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# Chain Rule: The General Exponential Rule - Problem 1

###### Norm Prokup

###### Norm Prokup

**Cornell University**

PhD. in Mathematics

Norm was 4th at the 2004 USA Weightlifting Nationals! He still trains and competes occasionally, despite his busy schedule.

Remember that the chain rule is used to find the derivatives of composite functions. First, determine which function is on the "inside" and which function is on the "outside." The chain rule will be the derivative of the "outside" function multiplied by the derivative of the "inside" function. The chain rule can be used along with any other differentiating rule learned thus far, such as the power rule and rules for exponential functions. So, when finding the derivative of some exponential function involving a composite function, use the chain rule to find the derivative of the composite part, and then derive the exponent as you normally would. Recall that the derivative of e^{x} is itself, e^{x}.

A lot of really simple exponential functions fall under the category of general exponential function, which I call functions of the form e to the g(x). I'm going to deal with a bunch of examples that are e to the, and then constant times x, because they’re all differentiated the same way. We use the general exponential rule, but it will be a really simple version of it. So, when you’re differentiating something like e to the -2x, the derivative is e to the -2x, times the derivative of -2x.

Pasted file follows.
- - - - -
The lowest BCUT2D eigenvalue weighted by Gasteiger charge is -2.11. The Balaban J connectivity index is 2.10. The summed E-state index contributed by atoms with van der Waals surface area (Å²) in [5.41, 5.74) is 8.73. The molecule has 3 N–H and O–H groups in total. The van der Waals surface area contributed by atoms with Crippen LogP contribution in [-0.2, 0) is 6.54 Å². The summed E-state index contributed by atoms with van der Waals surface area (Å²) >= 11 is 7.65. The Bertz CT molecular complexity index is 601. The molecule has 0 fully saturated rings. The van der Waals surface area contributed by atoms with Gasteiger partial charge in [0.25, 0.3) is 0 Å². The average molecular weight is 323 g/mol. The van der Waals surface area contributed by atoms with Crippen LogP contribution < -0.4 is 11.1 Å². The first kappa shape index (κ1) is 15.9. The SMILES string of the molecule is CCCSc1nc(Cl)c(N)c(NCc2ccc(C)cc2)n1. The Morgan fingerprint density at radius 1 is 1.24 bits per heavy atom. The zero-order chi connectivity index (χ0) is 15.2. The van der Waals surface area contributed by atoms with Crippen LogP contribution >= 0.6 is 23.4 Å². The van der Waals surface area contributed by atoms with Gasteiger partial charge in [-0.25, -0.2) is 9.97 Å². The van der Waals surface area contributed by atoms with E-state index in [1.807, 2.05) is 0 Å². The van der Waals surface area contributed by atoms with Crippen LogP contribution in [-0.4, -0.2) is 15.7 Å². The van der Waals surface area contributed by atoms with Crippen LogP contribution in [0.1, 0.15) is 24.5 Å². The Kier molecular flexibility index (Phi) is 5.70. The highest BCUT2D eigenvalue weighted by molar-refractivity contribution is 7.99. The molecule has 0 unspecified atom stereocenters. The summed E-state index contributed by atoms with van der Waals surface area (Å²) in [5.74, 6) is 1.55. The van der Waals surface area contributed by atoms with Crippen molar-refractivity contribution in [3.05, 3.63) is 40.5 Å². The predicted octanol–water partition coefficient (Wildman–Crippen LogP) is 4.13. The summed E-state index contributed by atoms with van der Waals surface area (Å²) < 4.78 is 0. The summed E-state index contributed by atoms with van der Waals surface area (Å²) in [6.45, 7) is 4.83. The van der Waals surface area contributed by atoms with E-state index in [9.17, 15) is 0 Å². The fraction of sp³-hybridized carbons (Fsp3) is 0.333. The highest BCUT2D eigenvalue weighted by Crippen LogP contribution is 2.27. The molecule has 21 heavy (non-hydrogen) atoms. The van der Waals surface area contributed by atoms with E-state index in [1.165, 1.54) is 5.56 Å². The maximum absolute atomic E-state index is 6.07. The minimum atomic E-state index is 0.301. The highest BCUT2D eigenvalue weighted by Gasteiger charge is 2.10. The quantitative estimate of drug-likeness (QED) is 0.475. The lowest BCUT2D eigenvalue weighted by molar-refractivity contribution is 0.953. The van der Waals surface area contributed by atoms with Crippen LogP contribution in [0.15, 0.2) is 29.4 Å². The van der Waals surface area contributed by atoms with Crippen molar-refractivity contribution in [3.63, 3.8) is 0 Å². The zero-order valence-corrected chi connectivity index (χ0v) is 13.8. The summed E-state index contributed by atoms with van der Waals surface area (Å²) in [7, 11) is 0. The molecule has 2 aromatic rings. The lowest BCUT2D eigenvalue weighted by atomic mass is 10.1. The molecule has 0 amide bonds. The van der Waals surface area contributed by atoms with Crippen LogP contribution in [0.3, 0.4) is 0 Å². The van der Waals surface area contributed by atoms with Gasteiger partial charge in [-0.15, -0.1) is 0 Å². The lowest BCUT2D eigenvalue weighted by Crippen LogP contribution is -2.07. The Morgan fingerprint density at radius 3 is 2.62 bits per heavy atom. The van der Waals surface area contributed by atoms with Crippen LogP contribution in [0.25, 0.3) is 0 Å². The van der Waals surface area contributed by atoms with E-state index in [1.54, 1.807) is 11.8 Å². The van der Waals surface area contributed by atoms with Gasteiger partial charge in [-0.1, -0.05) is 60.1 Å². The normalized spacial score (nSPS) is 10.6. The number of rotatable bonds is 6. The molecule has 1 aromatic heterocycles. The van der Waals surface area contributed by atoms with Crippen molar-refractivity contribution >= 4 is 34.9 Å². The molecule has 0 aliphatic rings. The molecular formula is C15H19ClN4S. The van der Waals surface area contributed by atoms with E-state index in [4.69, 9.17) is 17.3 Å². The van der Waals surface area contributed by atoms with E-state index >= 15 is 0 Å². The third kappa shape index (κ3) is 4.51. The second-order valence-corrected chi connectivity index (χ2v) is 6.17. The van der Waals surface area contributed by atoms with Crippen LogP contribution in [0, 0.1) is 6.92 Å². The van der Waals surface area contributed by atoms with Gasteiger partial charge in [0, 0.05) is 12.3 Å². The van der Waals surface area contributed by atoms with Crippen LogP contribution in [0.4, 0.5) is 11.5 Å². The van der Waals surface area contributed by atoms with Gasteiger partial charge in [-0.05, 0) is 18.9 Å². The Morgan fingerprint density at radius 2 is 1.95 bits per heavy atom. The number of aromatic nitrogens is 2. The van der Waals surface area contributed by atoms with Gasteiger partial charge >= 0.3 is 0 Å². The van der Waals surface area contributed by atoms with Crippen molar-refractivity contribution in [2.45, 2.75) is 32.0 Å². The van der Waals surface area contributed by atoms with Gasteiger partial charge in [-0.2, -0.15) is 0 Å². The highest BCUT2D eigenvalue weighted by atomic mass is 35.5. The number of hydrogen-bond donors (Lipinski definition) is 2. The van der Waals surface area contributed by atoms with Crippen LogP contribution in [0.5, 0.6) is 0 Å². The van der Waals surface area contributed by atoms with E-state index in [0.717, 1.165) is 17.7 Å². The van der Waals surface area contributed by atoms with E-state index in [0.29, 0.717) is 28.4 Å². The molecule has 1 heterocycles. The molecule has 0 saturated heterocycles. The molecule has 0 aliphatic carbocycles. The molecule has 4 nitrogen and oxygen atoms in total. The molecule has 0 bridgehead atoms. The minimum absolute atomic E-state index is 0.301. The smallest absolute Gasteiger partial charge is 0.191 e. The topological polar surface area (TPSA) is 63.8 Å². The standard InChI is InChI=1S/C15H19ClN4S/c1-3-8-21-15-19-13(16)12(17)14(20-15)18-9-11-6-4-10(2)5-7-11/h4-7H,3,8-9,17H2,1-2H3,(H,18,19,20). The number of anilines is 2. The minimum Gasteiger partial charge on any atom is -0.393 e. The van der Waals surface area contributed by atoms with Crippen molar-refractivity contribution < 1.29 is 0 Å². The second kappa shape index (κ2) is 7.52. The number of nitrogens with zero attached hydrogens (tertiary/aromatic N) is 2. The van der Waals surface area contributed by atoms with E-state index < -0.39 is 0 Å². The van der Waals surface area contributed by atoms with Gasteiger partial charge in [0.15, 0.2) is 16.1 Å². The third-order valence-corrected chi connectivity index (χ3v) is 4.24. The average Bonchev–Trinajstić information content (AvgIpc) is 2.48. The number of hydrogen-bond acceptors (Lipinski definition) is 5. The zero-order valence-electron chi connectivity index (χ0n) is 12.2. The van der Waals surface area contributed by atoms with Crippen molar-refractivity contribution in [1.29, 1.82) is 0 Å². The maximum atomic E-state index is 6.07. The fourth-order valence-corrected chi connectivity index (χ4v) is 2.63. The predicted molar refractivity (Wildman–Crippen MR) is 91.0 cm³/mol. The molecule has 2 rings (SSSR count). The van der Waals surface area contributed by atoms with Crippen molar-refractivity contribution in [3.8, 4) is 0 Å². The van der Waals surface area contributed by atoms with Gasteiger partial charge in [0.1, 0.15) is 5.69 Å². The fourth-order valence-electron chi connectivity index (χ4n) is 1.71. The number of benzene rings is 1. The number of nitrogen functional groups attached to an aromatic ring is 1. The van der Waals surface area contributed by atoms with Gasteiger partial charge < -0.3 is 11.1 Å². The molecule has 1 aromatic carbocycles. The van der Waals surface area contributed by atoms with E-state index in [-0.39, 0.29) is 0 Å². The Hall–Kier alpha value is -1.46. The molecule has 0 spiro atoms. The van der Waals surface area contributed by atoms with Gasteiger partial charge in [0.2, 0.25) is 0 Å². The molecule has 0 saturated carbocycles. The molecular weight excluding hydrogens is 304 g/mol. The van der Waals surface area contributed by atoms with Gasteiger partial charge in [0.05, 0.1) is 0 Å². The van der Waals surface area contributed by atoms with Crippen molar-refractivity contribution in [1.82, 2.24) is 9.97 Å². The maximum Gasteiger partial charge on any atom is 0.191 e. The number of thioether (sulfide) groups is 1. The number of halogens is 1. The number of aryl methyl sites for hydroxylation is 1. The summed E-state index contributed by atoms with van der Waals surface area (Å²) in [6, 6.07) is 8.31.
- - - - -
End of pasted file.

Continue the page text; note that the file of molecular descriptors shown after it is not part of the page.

The derivative of -2x is -2. So you’re just going to get e to the -2x times -2, or -2e to the -2x. And this is something you’ll see a lot. So let’s take a look at three more examples that are kind of like this. The derivative of e to the 0.05x. Same thing. We have like a little m times x here and the derivative is going to be e to the 0.05x times the derivative of 0.05x which is 0.05.

And then here just in general, if you just have a value mx, it’s going to be e to the mx times m. So you can think of this as a very special formula for functions of the type e to the constant times x. Where does this function fit in? it turns out that functions of they type a to the x, can always be written as e to the m times x. 2, an identity that involves exponential functions, 2 can be written as e to the ln2.

Any number 3 is e to the ln3. So you can always use this identity to rewrite this function, with base e. So you’d get the derivative, this is the same as the derivative of e to the natural log 2 times x. These are the same function.

So when I differentiate this function keeping in mind that ln2 is just a constant, I get e to the ln2 times x times ln2. And because this is the same as 2 to the x, I can write 2 to the x times ln2. And you recall that this is the formula that we had before we differentiated 2 to the x. This is how you can derive the formula. Just change the 2 to e to ln2, and that’s how you differentiate any exponential function.

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###### Norm Prokup

PhD. in Mathematics, University of Rhode Island

B.S. in Mechanical Engineering, Cornell University

He uses really creative examples for explaining tough concepts and illustrates them perfectly on the whiteboard. It's impossible to get lost during his lessons.

Thiswas EXCELLENT! I am a math teacher and have been looking for an easy/logical way to explain the lateral area of a cone to my students and this was incredibly helpful, thank you very much!”

I just learned more In 3 minutes of polygons here than I do in 3 weeks in my math class”

Hahaha, his examples are the same problems of my math HW!”

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